The term cultivar most commonly refers to an assemblage of plants selected for desirable characteristics that are maintained during propagation. More generally, cultivar refers to the most basic classification category of cultivated plants governed by the ICNCP, most cultivars have arisen in cultivation, but a few are special selections from the wild. Popular ornamental garden plants like roses, camellias, daffodils, rhododendrons, trees used in forestry are also special selections grown for their enhanced quality and yield of timber. Cultivars form a part of Liberty Hyde Baileys broader grouping. Cultivar was coined by Bailey and it is regarded as a portmanteau of cultivated and variety. A cultivar is not the same as a variety, a taxonomic rank below subspecies. In recent times, the naming of cultivars has been complicated by the use of statutory plant patents, the International Union for the Protection of New Varieties of Plants offers legal protection of plant cultivars to people or organisations who introduce new cultivars to commerce. UPOV requires that a cultivar be distinct, uniform and stable, to be distinct, it must have characteristics that easily distinguish it from any other known cultivar. To be uniform and stable, the cultivar must retain these characteristics under repeated propagation, a cultivar is given a cultivar name, which consists of the scientific Latin botanical name followed by a cultivar epithet. The cultivar epithet is usually in a vernacular language, for example, the full cultivar name of the King Edward potato is Solanum tuberosum King Edward. The King Edward part of the name is the cultivar epithet, the origin of the term cultivar arises from the need to distinguish between wild plants and those with characteristics that have arisen in cultivation. This distinction dates back to the Greek philosopher Theophrastus, the Father of Botany, botanical historian Alan Morton notes that Theophrastus in his Enquiry into Plants had an inkling of the limits of culturally induced changes and of the importance of genetic constitution. In Species Plantarum, Linnaeus listed all the known to him. Most of the listed by Linnaeus were of garden origin rather than being wild plants. Over time there was an increasing need to distinguish between plants growing in the wild, and those with variations that had produced in cultivation. In the nineteenth century many garden-derived plants were given names, sometimes in Latin. In the twentieth century an improved international terminology was proposed for the classification and it is essentially the equivalent of the botanical variety except in respect to its origin. However, Bailey was never explicit about the etymology of the word, and it has suggested that it is a contraction of the words cultigen and variety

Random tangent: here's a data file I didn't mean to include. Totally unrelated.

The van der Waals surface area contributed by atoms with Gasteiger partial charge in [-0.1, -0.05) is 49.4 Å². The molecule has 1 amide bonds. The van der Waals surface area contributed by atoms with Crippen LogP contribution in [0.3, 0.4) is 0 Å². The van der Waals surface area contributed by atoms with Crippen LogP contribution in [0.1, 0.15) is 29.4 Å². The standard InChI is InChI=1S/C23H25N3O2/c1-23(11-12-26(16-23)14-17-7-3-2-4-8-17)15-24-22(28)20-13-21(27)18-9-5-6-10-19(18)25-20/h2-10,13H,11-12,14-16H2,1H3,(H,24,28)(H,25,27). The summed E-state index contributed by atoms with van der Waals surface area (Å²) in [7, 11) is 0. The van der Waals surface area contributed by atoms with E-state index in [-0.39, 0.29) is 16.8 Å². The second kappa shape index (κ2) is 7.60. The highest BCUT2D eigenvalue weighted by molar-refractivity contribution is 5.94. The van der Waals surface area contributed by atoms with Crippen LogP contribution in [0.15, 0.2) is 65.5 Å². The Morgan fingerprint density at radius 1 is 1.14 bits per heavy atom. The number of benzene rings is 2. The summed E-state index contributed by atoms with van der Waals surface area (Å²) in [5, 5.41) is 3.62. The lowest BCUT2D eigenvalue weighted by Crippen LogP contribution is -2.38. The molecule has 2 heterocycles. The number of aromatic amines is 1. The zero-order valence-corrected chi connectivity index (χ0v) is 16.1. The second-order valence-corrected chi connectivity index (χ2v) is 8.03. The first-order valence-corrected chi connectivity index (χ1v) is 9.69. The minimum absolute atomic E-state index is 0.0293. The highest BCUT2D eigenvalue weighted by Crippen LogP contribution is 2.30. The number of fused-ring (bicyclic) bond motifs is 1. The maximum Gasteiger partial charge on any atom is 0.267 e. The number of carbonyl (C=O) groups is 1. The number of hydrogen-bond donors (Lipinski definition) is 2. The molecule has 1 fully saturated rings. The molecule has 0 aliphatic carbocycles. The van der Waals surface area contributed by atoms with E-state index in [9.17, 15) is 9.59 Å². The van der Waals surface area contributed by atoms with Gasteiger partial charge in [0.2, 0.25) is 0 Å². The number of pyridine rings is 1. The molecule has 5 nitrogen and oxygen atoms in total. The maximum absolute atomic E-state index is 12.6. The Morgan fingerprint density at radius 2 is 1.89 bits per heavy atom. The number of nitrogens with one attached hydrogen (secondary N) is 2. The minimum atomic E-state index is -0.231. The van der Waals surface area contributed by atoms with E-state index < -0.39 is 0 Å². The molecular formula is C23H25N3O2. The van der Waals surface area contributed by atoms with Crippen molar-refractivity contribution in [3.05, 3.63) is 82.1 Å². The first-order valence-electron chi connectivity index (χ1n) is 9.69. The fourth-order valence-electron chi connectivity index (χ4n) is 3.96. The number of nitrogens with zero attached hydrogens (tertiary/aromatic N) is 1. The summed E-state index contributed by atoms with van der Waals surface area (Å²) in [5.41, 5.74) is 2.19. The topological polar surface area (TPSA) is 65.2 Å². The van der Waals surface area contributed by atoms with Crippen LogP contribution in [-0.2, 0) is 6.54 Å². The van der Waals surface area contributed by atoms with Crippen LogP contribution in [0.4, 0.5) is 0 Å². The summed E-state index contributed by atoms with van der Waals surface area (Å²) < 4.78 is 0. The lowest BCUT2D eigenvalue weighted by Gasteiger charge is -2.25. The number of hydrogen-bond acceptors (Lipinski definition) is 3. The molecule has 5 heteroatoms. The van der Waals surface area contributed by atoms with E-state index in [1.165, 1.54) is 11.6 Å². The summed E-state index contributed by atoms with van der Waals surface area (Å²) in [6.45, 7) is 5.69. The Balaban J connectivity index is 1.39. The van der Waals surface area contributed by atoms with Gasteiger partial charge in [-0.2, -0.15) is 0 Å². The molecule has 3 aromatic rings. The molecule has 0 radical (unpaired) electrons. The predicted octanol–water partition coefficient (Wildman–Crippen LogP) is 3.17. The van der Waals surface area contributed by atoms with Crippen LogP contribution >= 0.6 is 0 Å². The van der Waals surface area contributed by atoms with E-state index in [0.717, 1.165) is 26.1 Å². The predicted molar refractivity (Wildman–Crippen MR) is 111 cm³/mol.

Osteospermum 'Pink Whirls' A cultivar selected for its intriguing and colourful flowers
Bread wheat, Triticum aestivum, is considered a cultigen, and is a distinct species from other wheats according to the biological species concept. Many different cultivars have been created within this cultigen. Many other cultigens are not considered to be distinct species, and can be denominated otherwise.